Not everyone has such luck.

“On the whole, we want students to take college-ready courses to prepare them to succeed, and certainly dual-credit courses are an important component of that,” said Amy Goodburn, interim dean of enrollment management at UNL. “But there are some issues that often aren’t described to students when they’re enrolling.”

For instance, some programs or out-of-state institutions won’t accept a student’s credits earned during high school.

Institutions often will still accept the courses as elective credits, said Rex Anderson, director of curriculum at Gretna High School. Anderson said he sends letters and course syllabuses on behalf of his students to out-of-state institutions that may not have seen Metro credits before.

Gretna High School senior Scott Beran, 17, said he’s taking three dual-credit courses this year, but his credits won’t transfer to Creighton University in the fall. He’s going into a pre-pharmacy program, and Creighton requires him to take its courses.

Still, he sees value in dual enrollment.

“When I do have to take those courses, I’ll be ready for them in college,” he said.

UNL has an online database that’s home to 20,000 courses, from schools across the country, that UNL considers “equivalent” courses, Goodburn said. Students who’ve taken courses in the database will automatically be granted the credit at UNL.

But even when credits transfer, students may encounter problems, she said.

Students who took an introductory course while in high school might not feel ready to jump right into the next-level course in college. For instance, a student who’s taken chemistry while in high school might not want to take organic chemistry as a college freshman.

That isn’t necessarily because the dual-credit course didn’t prepare students, Goodburn said. Some students might just need to adjust to learning at a college level. But it does mean that if students in effect repeat the course in college, they won’t receive credit for it.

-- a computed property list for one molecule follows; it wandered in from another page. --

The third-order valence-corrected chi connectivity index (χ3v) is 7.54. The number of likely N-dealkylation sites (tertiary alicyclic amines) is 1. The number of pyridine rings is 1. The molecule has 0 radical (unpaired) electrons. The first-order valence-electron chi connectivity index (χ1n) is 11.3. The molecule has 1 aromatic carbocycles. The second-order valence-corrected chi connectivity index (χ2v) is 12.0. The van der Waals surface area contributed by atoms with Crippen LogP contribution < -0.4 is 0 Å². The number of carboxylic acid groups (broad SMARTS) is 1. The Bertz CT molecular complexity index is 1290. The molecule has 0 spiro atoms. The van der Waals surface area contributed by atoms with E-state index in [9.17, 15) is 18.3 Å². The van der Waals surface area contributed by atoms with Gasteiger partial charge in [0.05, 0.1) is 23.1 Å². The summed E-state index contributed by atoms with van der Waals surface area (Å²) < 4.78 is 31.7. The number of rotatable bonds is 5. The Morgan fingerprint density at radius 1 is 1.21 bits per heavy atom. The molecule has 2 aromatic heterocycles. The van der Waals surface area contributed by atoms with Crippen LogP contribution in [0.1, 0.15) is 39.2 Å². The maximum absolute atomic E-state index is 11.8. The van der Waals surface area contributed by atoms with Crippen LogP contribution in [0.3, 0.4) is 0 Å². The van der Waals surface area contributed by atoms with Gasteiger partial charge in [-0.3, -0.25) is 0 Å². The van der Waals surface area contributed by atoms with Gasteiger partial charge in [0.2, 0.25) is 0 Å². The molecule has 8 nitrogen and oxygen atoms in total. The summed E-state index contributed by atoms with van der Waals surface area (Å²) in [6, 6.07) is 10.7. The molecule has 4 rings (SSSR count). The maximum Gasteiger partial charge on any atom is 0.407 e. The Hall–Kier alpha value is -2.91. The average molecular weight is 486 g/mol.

Additionally, some students are bringing in so much credit that they have all of their general education courses done. That is a benefit for students, like Schmidt, who’ve already decided on majors.

But many first-year students — 60 percent of them — are undeclared or change their major within their first year, Goodburn said.

“That really doesn’t allow them that freedom to explore in the first and second year,” she said.

Regardless of the potential for these snags down the road, the demand for dual-credit courses continues to grow.

Anderson said Gretna High School will work to keep adding dual-enrollment opportunities. But amid rapid enrollment growth, meeting everyone’s needs is a challenge, he said: The class of 2016 has 170 students; this year’s freshman class, the class of 2019, has 280.

Schmidt is double-majoring in psychology and behavioral science. She’s considering graduating early or studying abroad her fourth year. And she says that’s all thanks to her dual credits.

She visits Gretna High School occasionally to talk to students about the benefits of dual credit.

“It was difficult and very time-consuming,” she said, “but still very worth it in the end.”

Contact the writer:, 402-444-1216


How does dual credit work?

Dual credit allows students to earn both college and high school credit for the same class, taken while in high school. The high school teachers of these classes get certification from the higher-education institutions. Students pay tuition to the university or college offering the class and don’t have to take an exam to receive the college credit, unlike in Advanced Placement courses.

» 7,443 public high school students in Nebraska took classes eligible for dual credit in 2014-15.

» About 3,700 out of 4,500 incoming freshmen at the University of Nebraska-Lincoln in 2013-14 already had taken one of their English courses.

» The University of Nebraska at Omaha works with 33 public and private high schools. Metropolitan Community College works with 30 public and private high schools.

» The districts and high schools that participate include:

Bellevue Public Schools

Bennington High School

Elkhorn Public Schools

Gretna High School

Millard Public Schools

Omaha Public Schools

Papillion-La Vista Community Schools

Ralston High School

Westside High School